LAST month, I attended the Women mean Business event organised by Aberdeen and Grampian Chamber of Commerce. I came in thinking it was such a great topic, women in business, especially in a city organised around a male –dominated industry.
I have to admit when I saw the sector highlighted was Construction, I was slightly worried we would be presented with “alpha-women”, women who had made it in a man’s world by behaving like the men - who not everyone in the audience could relate to. Or perhaps the whole audience was going to be made of these characters and I would have to sneak out at the earliest opportunity?
The first presenter introduced herself. She explained how, after being pushed into studying literature with a view of teaching it, she broke free from the mould and pursued her passion for building. Being constantly asked if she was an engineer or an architect, she always answered “I am a builder”. She explained the importance of storytelling for inducing change, telling us the story of this bridge in London which was built entirely by women during WWII (the men being busy fighting) and her campaigning for making women in construction visible and successful.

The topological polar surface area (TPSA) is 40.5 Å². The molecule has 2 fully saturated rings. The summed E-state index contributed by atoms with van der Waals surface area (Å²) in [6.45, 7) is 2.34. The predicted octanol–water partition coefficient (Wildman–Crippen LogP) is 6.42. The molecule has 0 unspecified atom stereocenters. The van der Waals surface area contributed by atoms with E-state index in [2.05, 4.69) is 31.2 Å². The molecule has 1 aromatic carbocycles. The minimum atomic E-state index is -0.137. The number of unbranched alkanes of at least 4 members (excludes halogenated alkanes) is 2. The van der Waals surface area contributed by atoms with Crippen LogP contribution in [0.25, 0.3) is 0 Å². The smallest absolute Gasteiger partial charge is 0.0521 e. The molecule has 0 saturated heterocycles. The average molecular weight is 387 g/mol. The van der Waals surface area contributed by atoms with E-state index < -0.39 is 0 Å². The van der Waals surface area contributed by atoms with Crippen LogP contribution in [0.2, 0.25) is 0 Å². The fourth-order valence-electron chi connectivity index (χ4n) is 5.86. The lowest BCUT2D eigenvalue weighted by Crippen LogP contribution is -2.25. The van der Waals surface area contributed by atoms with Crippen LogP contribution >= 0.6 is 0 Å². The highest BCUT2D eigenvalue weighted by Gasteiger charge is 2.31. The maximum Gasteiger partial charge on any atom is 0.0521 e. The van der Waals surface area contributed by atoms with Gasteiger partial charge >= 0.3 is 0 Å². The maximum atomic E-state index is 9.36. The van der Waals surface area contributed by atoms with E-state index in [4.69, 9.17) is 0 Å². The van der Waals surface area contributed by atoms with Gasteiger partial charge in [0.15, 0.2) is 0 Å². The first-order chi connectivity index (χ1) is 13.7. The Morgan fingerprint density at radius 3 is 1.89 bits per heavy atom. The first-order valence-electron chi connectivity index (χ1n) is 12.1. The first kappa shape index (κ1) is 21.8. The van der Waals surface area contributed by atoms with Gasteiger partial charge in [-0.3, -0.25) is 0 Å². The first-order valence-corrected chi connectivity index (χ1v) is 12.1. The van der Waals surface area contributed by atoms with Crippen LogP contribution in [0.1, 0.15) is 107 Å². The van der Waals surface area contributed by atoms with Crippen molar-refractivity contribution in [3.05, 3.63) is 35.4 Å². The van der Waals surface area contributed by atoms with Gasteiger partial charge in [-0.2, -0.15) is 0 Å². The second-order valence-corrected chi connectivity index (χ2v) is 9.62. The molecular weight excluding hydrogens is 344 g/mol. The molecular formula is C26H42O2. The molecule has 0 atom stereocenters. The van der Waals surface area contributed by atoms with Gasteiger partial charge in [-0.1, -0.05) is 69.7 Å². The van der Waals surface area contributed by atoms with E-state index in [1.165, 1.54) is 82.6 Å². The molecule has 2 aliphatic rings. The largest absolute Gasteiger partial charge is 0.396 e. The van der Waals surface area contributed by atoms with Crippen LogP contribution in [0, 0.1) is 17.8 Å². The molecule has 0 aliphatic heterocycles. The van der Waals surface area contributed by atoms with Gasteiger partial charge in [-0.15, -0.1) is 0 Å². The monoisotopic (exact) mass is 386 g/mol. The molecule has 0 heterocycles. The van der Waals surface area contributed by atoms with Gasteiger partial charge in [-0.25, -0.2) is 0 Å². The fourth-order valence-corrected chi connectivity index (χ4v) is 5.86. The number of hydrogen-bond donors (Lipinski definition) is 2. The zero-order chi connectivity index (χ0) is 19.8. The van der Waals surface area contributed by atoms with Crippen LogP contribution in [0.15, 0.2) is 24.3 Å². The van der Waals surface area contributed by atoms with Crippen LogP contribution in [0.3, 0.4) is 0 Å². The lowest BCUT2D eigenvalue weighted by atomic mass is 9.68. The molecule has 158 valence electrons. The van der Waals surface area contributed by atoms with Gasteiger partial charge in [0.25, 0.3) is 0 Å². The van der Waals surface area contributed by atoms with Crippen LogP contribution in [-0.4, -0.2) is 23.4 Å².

She asked the audience to think of something fantastic they had achieved in the past 3 months, something we were proud of, and to raise their hands and share it with us. She spoke of the importance for women of helping each other out and of the fact that the corporate ladder is far from being the only way to the top of her profession, the most successful women having in fact set up and grown their own businesses.
The second speaker came from a background of social sciences and had an early career as a social worker before moving on to construction. She became passionate about how well designed buildings can positively affect people’s lives (something I never gave much thought about but am now convinced of) and talked about her various projects.
What struck me was her slide dedicated to the 3 women who made a difference in her life: her 3 role models. One of them was a teacher and a single mum who fought for tenants’ rights. Another was the CEO of a construction business who she worked with and who always gave her advice and coaching everytime she went for a new job or project, sometimes over Skype. Incidentally, this CEO worked part-time and had two children.
If I was to summarize what I took away from this event, it would be to forget about our biases, you can be a woman, act like a woman, have a family life (like our first speaker who had 3 children), be a part-timer, have your own business - or not, and have a tremendously successful career and a lot of influence in a male-dominated sector or in fact any sector. It is essential for women to support and celebrate one another.